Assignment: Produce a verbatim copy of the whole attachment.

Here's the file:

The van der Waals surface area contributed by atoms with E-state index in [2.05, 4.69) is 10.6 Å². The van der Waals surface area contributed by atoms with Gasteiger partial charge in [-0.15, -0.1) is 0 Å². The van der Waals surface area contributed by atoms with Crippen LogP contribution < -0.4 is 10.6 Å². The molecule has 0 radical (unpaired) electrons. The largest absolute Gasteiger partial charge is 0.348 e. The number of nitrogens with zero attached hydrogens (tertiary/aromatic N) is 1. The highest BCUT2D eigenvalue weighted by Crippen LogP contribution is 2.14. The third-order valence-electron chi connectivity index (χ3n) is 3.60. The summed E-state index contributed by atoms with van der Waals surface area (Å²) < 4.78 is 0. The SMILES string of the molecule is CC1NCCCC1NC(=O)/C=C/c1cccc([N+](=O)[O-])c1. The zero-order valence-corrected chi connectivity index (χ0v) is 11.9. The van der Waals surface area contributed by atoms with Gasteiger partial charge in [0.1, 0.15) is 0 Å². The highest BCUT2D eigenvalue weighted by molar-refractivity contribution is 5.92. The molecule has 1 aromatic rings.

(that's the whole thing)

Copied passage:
The van der Waals surface area contributed by atoms with E-state index in [2.05, 4.69) is 10.6 Å². The van der Waals surface area contributed by atoms with Gasteiger partial charge in [-0.15, -0.1) is 0 Å². The van der Waals surface area contributed by atoms with Crippen LogP contribution < -0.4 is 10.6 Å². The molecule has 0 radical (unpaired) electrons. The largest absolute Gasteiger partial charge is 0.348 e. The number of nitrogens with zero attached hydrogens (tertiary/aromatic N) is 1. The highest BCUT2D eigenvalue weighted by Crippen LogP contribution is 2.14. The third-order valence-electron chi connectivity index (χ3n) is 3.60. The summed E-state index contributed by atoms with van der Waals surface area (Å²) < 4.78 is 0. The SMILES string of the molecule is CC1NCCCC1NC(=O)/C=C/c1cccc([N+](=O)[O-])c1. The zero-order valence-corrected chi connectivity index (χ0v) is 11.9. The van der Waals surface area contributed by atoms with Gasteiger partial charge in [0.1, 0.15) is 0 Å². The highest BCUT2D eigenvalue weighted by molar-refractivity contribution is 5.92. The molecule has 1 aromatic rings.